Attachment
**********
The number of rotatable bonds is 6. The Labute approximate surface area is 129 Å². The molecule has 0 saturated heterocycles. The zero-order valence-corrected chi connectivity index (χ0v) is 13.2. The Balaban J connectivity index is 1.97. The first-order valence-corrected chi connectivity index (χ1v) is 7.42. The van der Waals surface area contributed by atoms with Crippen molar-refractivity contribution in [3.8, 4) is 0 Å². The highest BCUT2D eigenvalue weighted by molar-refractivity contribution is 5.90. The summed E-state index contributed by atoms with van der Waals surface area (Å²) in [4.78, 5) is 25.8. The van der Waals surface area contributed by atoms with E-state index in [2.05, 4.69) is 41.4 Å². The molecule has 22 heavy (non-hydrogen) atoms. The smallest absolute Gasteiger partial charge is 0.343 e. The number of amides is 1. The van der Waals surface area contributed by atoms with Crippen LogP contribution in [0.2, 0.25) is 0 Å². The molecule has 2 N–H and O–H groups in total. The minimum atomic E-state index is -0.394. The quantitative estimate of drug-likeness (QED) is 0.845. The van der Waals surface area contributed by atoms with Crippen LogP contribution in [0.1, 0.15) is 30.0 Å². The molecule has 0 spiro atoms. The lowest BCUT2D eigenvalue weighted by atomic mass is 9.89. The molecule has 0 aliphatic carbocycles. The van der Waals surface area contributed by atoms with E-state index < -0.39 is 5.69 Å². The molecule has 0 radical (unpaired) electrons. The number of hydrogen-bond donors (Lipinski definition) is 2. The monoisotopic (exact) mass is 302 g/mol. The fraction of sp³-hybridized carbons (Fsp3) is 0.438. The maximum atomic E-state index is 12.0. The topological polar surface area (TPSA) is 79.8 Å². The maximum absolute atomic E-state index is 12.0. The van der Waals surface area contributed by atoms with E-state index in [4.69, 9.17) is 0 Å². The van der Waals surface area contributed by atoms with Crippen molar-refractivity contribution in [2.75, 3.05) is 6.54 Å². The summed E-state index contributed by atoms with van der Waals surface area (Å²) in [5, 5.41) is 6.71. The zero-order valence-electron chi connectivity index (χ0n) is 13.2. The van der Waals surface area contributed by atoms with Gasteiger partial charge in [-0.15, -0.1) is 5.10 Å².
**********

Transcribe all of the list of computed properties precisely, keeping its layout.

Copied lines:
The number of rotatable bonds is 6. The Labute approximate surface area is 129 Å². The molecule has 0 saturated heterocycles. The zero-order valence-corrected chi connectivity index (χ0v) is 13.2. The Balaban J connectivity index is 1.97. The first-order valence-corrected chi connectivity index (χ1v) is 7.42. The van der Waals surface area contributed by atoms with Crippen molar-refractivity contribution in [3.8, 4) is 0 Å². The highest BCUT2D eigenvalue weighted by molar-refractivity contribution is 5.90. The summed E-state index contributed by atoms with van der Waals surface area (Å²) in [4.78, 5) is 25.8. The van der Waals surface area contributed by atoms with E-state index in [2.05, 4.69) is 41.4 Å². The molecule has 22 heavy (non-hydrogen) atoms. The smallest absolute Gasteiger partial charge is 0.343 e. The number of amides is 1. The van der Waals surface area contributed by atoms with Crippen LogP contribution in [0.2, 0.25) is 0 Å². The molecule has 2 N–H and O–H groups in total. The minimum atomic E-state index is -0.394. The quantitative estimate of drug-likeness (QED) is 0.845. The van der Waals surface area contributed by atoms with Crippen LogP contribution in [0.1, 0.15) is 30.0 Å². The molecule has 0 spiro atoms. The lowest BCUT2D eigenvalue weighted by atomic mass is 9.89. The molecule has 0 aliphatic carbocycles. The van der Waals surface area contributed by atoms with E-state index < -0.39 is 5.69 Å². The molecule has 0 radical (unpaired) electrons. The number of hydrogen-bond donors (Lipinski definition) is 2. The monoisotopic (exact) mass is 302 g/mol. The fraction of sp³-hybridized carbons (Fsp3) is 0.438. The maximum atomic E-state index is 12.0. The topological polar surface area (TPSA) is 79.8 Å². The maximum absolute atomic E-state index is 12.0. The van der Waals surface area contributed by atoms with E-state index in [4.69, 9.17) is 0 Å². The van der Waals surface area contributed by atoms with Crippen molar-refractivity contribution in [2.75, 3.05) is 6.54 Å². The summed E-state index contributed by atoms with van der Waals surface area (Å²) in [5, 5.41) is 6.71. The zero-order valence-electron chi connectivity index (χ0n) is 13.2. The van der Waals surface area contributed by atoms with Gasteiger partial charge in [-0.15, -0.1) is 5.10 Å².